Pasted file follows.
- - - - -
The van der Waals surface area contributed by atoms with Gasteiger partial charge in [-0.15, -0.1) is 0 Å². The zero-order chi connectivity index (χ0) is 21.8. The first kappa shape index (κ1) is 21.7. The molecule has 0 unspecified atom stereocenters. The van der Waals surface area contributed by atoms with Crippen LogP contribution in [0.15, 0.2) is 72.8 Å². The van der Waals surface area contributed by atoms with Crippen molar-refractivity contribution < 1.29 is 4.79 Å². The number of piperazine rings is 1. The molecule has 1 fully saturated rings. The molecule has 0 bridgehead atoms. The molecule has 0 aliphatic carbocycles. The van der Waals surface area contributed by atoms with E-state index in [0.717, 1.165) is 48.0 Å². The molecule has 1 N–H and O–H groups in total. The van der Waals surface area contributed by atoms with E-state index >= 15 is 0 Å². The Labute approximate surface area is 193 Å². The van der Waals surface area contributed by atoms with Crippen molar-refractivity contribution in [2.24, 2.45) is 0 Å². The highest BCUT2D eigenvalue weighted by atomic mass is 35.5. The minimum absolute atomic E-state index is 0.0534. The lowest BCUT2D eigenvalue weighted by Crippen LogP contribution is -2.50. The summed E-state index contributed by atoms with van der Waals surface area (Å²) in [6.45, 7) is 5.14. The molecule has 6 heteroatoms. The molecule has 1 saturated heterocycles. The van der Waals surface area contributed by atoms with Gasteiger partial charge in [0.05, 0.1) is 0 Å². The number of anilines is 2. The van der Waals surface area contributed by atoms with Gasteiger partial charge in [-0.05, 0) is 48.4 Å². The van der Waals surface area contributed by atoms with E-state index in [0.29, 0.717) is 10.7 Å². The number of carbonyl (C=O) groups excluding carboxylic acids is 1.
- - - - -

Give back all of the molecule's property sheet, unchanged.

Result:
The van der Waals surface area contributed by atoms with Gasteiger partial charge in [-0.15, -0.1) is 0 Å². The zero-order chi connectivity index (χ0) is 21.8. The first kappa shape index (κ1) is 21.7. The molecule has 0 unspecified atom stereocenters. The van der Waals surface area contributed by atoms with Crippen LogP contribution in [0.15, 0.2) is 72.8 Å². The van der Waals surface area contributed by atoms with Crippen molar-refractivity contribution < 1.29 is 4.79 Å². The number of piperazine rings is 1. The molecule has 1 fully saturated rings. The molecule has 0 bridgehead atoms. The molecule has 0 aliphatic carbocycles. The van der Waals surface area contributed by atoms with E-state index in [0.717, 1.165) is 48.0 Å². The molecule has 1 N–H and O–H groups in total. The van der Waals surface area contributed by atoms with E-state index >= 15 is 0 Å². The Labute approximate surface area is 193 Å². The van der Waals surface area contributed by atoms with Crippen molar-refractivity contribution in [2.24, 2.45) is 0 Å². The highest BCUT2D eigenvalue weighted by atomic mass is 35.5. The minimum absolute atomic E-state index is 0.0534. The lowest BCUT2D eigenvalue weighted by Crippen LogP contribution is -2.50. The summed E-state index contributed by atoms with van der Waals surface area (Å²) in [6.45, 7) is 5.14. The molecule has 6 heteroatoms. The molecule has 1 saturated heterocycles. The van der Waals surface area contributed by atoms with Gasteiger partial charge in [0.05, 0.1) is 0 Å². The number of anilines is 2. The van der Waals surface area contributed by atoms with Gasteiger partial charge in [-0.05, 0) is 48.4 Å². The van der Waals surface area contributed by atoms with E-state index in [0.29, 0.717) is 10.7 Å². The number of carbonyl (C=O) groups excluding carboxylic acids is 1.